India moving towards a grave food crisis

NEW DELHI: India could be facing a crisis soon if immediate steps are not taken to ease the burden on godowns bulging with grain stocks as the current storage capacity of 62.8 million tonnes may prove inadequate, officials say. The government had record rice and wheat stocks of 65.6 million tonnes in its godowns in early June and officials say there will be no place to keep paddy after the kharif harvest arrives by September-October.

“There will be a crisis in three months. The damage in some cases has already been done,” a senior official who did not wish to be identified said. The government plans to increase procurement by 10 million tonnes to 70 million tonnes and has disallowed exports to meet the projected requirement of grain under the proposed Food Security Act.

Madhya Pradesh, which has seen a huge increase in procurement in recent years, faces correspondingly huge problems. In some places, such as Itarsi, the grain is being dumped on top of sand bags as there is no time to build pucca cement structures. Procurement in Madhya Pradesh has gone up 10 times in the past few years and has increased from 5 million tonnes to 50 million tonnes. Most of the grain is stored in the open and the prospect of huge wastage stares the authorities as monsoon rains arrive. The godowns most often depend on plastic sheets to cover grain stocks.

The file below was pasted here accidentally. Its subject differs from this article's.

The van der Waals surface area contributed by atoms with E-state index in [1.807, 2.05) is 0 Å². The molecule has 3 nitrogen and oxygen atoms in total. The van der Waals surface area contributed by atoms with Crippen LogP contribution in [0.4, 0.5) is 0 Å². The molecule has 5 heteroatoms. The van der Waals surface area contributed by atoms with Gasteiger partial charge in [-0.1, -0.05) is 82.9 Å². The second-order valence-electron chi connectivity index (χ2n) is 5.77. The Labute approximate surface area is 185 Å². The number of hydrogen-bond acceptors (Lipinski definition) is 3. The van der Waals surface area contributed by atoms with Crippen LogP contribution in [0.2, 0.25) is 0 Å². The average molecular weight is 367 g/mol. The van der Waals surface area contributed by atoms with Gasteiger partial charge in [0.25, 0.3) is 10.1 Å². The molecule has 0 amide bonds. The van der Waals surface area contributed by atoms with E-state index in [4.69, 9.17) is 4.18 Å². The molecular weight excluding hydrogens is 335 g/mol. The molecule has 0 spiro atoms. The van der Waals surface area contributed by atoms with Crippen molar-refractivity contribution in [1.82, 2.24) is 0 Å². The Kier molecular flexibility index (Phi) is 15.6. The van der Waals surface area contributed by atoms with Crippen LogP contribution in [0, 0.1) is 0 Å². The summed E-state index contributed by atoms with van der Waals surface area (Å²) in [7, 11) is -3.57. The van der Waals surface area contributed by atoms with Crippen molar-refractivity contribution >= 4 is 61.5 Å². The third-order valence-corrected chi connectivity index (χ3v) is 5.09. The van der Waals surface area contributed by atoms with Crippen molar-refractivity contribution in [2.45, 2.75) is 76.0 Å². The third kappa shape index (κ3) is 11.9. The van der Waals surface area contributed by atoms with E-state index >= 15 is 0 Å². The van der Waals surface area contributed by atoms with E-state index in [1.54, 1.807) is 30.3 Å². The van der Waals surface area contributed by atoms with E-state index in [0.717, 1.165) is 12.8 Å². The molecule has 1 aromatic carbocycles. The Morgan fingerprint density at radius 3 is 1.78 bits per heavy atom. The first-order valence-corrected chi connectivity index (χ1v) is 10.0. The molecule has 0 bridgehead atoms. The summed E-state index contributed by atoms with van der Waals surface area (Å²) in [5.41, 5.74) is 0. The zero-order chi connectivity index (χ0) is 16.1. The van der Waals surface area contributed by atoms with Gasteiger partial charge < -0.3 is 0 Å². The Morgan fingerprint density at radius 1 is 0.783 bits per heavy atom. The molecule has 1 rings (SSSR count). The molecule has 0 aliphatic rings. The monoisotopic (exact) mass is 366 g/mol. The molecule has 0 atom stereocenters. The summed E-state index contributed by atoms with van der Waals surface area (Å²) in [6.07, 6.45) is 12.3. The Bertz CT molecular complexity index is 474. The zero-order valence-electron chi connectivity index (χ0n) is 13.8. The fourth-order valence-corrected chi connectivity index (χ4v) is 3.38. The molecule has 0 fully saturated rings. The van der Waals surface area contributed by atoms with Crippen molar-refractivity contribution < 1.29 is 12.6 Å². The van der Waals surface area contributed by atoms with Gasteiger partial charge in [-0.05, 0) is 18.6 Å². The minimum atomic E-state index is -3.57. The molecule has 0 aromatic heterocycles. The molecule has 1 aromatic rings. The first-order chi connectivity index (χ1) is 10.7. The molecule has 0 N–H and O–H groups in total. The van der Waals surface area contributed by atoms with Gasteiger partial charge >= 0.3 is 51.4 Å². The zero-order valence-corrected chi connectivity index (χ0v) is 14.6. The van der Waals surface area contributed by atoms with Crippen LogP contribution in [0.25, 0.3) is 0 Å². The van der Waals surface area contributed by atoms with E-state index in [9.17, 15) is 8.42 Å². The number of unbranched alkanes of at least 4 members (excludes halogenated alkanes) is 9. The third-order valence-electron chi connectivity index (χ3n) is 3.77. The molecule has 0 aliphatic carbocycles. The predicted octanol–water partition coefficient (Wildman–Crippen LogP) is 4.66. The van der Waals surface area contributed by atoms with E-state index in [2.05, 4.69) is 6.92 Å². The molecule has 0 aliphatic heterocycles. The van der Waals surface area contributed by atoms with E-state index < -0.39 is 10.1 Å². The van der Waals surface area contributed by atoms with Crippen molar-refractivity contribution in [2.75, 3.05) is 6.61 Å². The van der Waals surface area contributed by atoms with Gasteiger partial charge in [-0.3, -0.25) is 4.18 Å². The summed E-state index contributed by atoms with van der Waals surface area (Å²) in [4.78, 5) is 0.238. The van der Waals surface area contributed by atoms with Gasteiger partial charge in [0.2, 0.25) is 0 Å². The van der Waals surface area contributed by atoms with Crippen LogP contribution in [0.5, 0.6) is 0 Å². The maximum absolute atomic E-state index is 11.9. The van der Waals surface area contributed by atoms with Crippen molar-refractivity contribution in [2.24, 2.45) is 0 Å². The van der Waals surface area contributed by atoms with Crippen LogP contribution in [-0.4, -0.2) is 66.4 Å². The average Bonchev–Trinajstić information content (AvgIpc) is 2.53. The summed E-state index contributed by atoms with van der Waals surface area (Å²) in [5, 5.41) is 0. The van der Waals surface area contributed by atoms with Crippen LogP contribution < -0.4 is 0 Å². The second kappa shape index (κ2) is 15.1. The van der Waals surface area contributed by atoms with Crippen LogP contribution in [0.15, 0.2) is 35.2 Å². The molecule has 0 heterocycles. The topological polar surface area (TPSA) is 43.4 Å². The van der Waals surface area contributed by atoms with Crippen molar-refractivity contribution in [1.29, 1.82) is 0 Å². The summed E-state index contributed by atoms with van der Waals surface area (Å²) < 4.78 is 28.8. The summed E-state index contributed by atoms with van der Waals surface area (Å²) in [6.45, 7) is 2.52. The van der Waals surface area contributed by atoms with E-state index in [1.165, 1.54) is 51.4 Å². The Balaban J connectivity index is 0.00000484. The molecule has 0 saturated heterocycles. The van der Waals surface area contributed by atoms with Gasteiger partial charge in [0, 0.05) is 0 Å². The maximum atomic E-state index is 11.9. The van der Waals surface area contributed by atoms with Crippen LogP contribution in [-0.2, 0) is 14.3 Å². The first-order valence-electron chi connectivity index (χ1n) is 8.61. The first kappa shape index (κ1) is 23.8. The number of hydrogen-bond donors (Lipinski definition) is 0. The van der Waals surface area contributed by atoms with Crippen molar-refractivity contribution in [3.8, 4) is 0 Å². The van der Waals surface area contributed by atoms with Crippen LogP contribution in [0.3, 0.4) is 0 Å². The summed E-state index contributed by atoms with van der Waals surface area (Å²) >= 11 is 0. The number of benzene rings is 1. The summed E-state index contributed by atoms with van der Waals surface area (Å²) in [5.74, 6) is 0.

With so much grain being procured you might expect that farmers must be getting a good deal. But that’s not always true, say experts. In the Krishna-Godavari area, the procurement of paddy has been very low and farmers are unable to sell and get the minimum support price of the crop. Frustrated at not getting the promised price, many have decided to throw the paddy on the streets and declare a crop holiday.

Procurement in some states such as Bihar also remains low and farmers are getting a price ranging from Rs 975 to Rs 1,040 a quintal of wheat while in Punjab, farmers take home Rs 1,120 per quintal and a Rs 50 bonus.

Punjab has demanded that the minimum support price (MSP) for wheat be hiked to Rs 1,480 from the current Rs 1,120 per quintal. The MSP for paddy is Rs 1,080 per quintal and comes with a bonus of Rs 80 to meet rising input costs.